bless the broken road.

You know. Like the cheesy country song.

What a winding, broken road I have walked to bring me to this place in my life. I can't look back without smiling a little bit, that knowing kind of smile that people get on their faces when they think of something that shaped them, painful or not. My entire road has shaped me into the woman I am this moment. Every person I passed on the road, or walked on it with for a little while, helped shape me. And helped get me here. Every person who tried to steer me down their road, or deter me from walking mine, they made me stronger and helped get me here.

My road is not pretty to look back on. It is fraught with passing relationships and heartbreak and embarrassing stories and bad decisions. If I chose to let it, my road could easily be something about myself that I spend a lot of energy burying. Pretending it didn't happen. Erasing. I can choose to look back on the years I spent dating people that aren't J, and wish I could get them back. I can steer the conversation otherwise when old boyfriends come up. I can hold onto bitterness for the boys who broke my heart. I can spend all my time looking back at how narrow and winding and exhausting and broken my road is,
or I can love it.

I can own it. I can use it as a way to walk the road with other girls and possibly help theirs not be quite as broken. And this obviously doesn't just apply to dating. The sooner we can see our mistakes and missteps as opportunities to walk more closely and to be more raw with one another, the sooner the Deceiver loses his hold of shame on us. I've done things I shouldn't have done, dated boys I shouldn't have dated, given into temptations I shouldn't have given into. I've lied and stolen and abused and manipulated and struggled and hated. Like I said, it's not pretty. But it's redeemed. And the days I can put aside my pride and live like an open book, Satan's one pissed off dude. He wants us to look back on our roads and be filled with despair and humiliation. He loves it when we're embarrassed enough to keep our roads to ourselves. Or to only see our roads as broken, and not also blessed. Can you imagine if all the women of the world started having each others' backs? If Girl World was a safe place to tell each other what's happened or what's going on, and to have someone tell you they've done the same exact thing, no judgment at all? The change brought on by that kind of transparency would be radical. I've digressed from the original point, but you hear me, sisters.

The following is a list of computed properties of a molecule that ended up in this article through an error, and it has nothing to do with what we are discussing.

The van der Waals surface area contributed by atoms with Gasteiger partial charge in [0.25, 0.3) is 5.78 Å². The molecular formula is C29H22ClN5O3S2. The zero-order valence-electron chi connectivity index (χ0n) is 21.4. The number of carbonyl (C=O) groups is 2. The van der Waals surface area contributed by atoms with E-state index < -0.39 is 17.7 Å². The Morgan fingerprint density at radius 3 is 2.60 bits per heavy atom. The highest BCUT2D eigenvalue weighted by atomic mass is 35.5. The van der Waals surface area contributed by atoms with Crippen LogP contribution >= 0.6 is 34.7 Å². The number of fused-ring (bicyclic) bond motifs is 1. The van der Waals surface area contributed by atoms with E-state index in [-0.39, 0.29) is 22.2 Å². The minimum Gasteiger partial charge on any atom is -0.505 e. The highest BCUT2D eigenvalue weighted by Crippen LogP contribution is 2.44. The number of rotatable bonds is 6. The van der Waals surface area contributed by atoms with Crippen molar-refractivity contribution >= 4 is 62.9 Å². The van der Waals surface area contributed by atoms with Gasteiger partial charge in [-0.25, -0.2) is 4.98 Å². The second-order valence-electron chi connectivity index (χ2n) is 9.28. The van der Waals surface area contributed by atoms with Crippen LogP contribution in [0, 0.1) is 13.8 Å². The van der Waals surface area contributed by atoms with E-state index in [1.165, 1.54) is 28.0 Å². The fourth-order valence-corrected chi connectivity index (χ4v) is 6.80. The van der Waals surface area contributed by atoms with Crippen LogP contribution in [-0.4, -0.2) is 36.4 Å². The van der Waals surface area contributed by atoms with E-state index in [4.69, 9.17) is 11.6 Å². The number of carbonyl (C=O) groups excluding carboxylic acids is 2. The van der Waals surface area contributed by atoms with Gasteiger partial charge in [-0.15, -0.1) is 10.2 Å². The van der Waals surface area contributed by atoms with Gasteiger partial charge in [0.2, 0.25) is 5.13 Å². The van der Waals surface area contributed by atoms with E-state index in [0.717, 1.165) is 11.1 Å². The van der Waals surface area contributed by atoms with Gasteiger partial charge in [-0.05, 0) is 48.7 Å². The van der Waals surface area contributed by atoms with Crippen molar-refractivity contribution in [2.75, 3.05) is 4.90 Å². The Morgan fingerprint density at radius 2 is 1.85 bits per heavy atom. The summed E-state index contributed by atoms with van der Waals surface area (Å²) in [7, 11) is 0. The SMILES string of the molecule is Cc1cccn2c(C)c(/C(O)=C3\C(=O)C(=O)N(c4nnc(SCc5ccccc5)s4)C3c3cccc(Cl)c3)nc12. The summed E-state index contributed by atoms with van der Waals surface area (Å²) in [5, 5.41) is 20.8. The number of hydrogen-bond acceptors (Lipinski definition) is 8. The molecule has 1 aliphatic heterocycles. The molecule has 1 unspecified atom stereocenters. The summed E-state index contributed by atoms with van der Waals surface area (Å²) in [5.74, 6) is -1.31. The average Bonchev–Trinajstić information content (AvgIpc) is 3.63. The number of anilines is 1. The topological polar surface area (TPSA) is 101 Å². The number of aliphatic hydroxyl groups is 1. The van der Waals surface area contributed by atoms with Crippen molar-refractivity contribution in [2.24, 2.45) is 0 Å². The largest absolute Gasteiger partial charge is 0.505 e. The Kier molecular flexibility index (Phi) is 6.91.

Forgive me if I'm cheesy or sentimental, but having this diamond ring on my finger that means I get to spend the rest of my life with my best friend just makes me unashamedly sappy & causes me to adhere to every cliche in the book: every person who has broken my heart along the way, really was a "northern star" pointing me straight to J. I didn't always feel that way, but I do now. Every mistake I made, every thing that I've done that I should be absolutely mortified by, is a part of my road. The boy that just broke your heart really is a northern star. That thing that didn't work out the way you wanted it to, God's using it to move your steps towards his plans for you. Everything that seems wrong, every broken dream, is a part of your road. And one day, maybe not soon, but eventually, you'll get to this place where you'll get to look back on the length of your road and smile knowingly.

And you'll set your face towards the future, and know that it's going to continue to be broken and messy and full of confusion, but that it's all worth it in the end.

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